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Econintersect: Every day our editors collect the most interesting things they find from around the internet and present a summary "reading list" which will include very brief summaries (and sometimes longer ones) of why each item has gotten our attention. Suggestions from readers for "reading list" items are gratefully reviewed, although sometimes space limits the number included.
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Reserve Bank of Australia cuts cash rate 25 bps to record low 2.25% (Investing.com staff) See also next article.
Aussie dollar gets destroyed after RBA cuts rates (Myles Udland, Business Insider) The Aussie dollar dropped 1.7%, a very large move, in just a few minutes following the rate cut (previous article). This article points out that the Aussie dollar is still probably significantly overvalued because of declining commodity prices. AUD has continued to drop to $0,7634 as this is written. For the latest exchange rate go to Investing.com.
Articles about events, conflicts and disease around the world
Oh, those largely repaired Irish banks... (Constantin Gurdgiev, true economics) Constantin Gurdgiev contributes to GEI.
Oil Prices' Impact On Canada's Oil Transportation Industry (Kario-Paul A. Brown, Investopedia)
Investment Riches Built on Subprime Auto Loans to Poor (Michael Corkery and Jessica Silver-Greenberg, The New York Times) Predatory lending to desperate car buyers at interest rates over 20%. How are lenders doing it? Have you heard of securitized debt? That's right, the old sucker play for investors held over from the housing bubble that keyed the Great Financial Crisis of 2008. In this case the amounts of money involved are not systemically dangerous, but there are still big investor losses to come and pain and suffering for the borrowers.
Scapegoating poor people for the housing crash is dumb. This study shows just how dumb. (Dylan Matthews, Vox) What happened as the housing bubble reached a peak? Foreclosures in the first three years after origination more than doubled for the top two income quintiles and was cut almost by half for the fourth quintile and by almost 2/3 for the poorest quintile. These numbers are expressed as a percentage of all foreclosures within the first three years. Having an explosion of delinquencies for the top 40% compared to the lowest 40% is inconsistent with having the lower income group drive the housing bubble and being responsible for the collapse.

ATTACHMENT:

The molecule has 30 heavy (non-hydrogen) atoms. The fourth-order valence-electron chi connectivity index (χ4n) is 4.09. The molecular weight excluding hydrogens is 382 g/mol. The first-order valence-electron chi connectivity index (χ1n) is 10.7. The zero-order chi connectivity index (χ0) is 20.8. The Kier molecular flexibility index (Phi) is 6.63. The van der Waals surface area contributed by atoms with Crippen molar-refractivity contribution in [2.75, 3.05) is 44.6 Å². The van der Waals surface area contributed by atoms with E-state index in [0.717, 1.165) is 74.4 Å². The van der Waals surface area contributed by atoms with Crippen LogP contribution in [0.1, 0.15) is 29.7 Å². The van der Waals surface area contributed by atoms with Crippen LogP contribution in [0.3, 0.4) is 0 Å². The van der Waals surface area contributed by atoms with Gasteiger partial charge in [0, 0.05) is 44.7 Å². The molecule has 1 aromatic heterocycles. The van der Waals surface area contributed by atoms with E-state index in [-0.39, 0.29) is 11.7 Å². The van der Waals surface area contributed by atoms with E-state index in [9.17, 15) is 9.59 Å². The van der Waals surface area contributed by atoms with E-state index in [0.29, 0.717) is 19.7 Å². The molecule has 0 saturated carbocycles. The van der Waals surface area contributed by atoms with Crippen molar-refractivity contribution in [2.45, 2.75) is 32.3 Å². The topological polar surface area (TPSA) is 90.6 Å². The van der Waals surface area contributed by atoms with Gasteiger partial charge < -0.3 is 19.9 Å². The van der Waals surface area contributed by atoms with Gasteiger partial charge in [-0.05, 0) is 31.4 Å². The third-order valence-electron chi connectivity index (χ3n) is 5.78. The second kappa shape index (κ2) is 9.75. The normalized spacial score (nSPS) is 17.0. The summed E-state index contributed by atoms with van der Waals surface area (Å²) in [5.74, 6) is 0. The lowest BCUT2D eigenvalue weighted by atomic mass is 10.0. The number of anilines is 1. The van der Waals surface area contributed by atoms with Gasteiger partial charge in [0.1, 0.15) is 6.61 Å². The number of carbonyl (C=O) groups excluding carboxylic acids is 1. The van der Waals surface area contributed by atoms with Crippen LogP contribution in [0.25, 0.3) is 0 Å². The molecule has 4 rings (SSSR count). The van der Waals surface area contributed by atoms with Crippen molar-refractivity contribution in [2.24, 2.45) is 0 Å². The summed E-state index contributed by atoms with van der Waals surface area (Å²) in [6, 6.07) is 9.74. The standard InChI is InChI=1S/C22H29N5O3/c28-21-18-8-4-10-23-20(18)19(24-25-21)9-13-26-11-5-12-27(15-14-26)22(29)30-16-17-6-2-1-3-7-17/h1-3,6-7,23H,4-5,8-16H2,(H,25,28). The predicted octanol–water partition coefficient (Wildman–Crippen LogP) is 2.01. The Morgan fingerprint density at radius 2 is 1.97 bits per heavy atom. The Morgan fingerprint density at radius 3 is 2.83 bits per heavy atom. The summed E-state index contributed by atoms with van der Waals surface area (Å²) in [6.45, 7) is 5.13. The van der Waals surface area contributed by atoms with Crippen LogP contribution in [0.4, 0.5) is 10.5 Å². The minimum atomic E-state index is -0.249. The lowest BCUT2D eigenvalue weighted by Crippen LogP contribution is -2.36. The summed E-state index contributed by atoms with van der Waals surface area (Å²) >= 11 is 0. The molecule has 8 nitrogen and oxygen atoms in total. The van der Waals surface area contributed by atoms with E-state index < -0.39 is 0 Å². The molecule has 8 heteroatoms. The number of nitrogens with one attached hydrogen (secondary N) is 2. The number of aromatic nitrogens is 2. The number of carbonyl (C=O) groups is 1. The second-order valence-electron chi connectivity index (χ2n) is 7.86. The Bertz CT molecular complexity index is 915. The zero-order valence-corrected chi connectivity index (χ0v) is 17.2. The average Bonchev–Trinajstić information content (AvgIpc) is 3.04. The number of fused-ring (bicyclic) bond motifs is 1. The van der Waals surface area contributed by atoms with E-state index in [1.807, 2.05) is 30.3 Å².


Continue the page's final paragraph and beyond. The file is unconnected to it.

The full paper: Changes in Buyer Composition and the Expansion of Credit During the Boom (Manuel Adelino, Antoinette Schoar and Felipe Severino, Social Science Research Network). The abstract:
One top Wall Street economist thinks the markets have never been this easy (Myles Udland, Business Insider) One graph from Torsten Slok of Deutsche Bank needs no further explanation.
Gauging Housing Demand for the Spring of 2015 – Caution in the Wind (Logan Mohtashami) A senior mortgage lending officer offers an optimistic view for housing markets in 2015. And then he includes the graph below, which is missing the real median household income for 2014. His hope for the new year is based on ... well, hope. There is nothing in the data shown to indicate any improving trend has started. But new data from Sentier Research does change the picture presented in the article: real median household income increased 3.3% from December 2013 to December 2014, to $53,653 using the normalization factor of the data here. That would extend the green line to the upper left corner of the death valley box and may replace "pure hope" with "hope plus supporting data". The second graphic below has an "X" added representing the new Sentier data.
Econintersect: The graph below has the 2014 income data from Sentier Research added (by us). See Median Household Income Improves Significantly in December 2014 (GEI Economic Releases, 26 January 2015).
Other Economics and Business Items of Note and Miscellanea
Despite history, GOP still wed to trickle-down economics (The Atlanta Constitution)
Paul Ryan: Obama Exploiting 'Envy Economics' with Tax Plan (Breitbart News)
Economics on electric cars face reset (The Detroit News) Do electric cars make sense with $2 gasoline?
Now’s the Time for Infrastructure Spending, White House Says (The Wall Street Journal)
Grover Norquist Turns on His Anti-Tax Bae Sam Brownback (Mother Jones) Kansas governor proposed increasing alcohol and tobacco taxes.
15 Marijuana Stocks To Watch In 2015 (Benzinga)
Battle of the Economics Bloggers (Bloomberg View)
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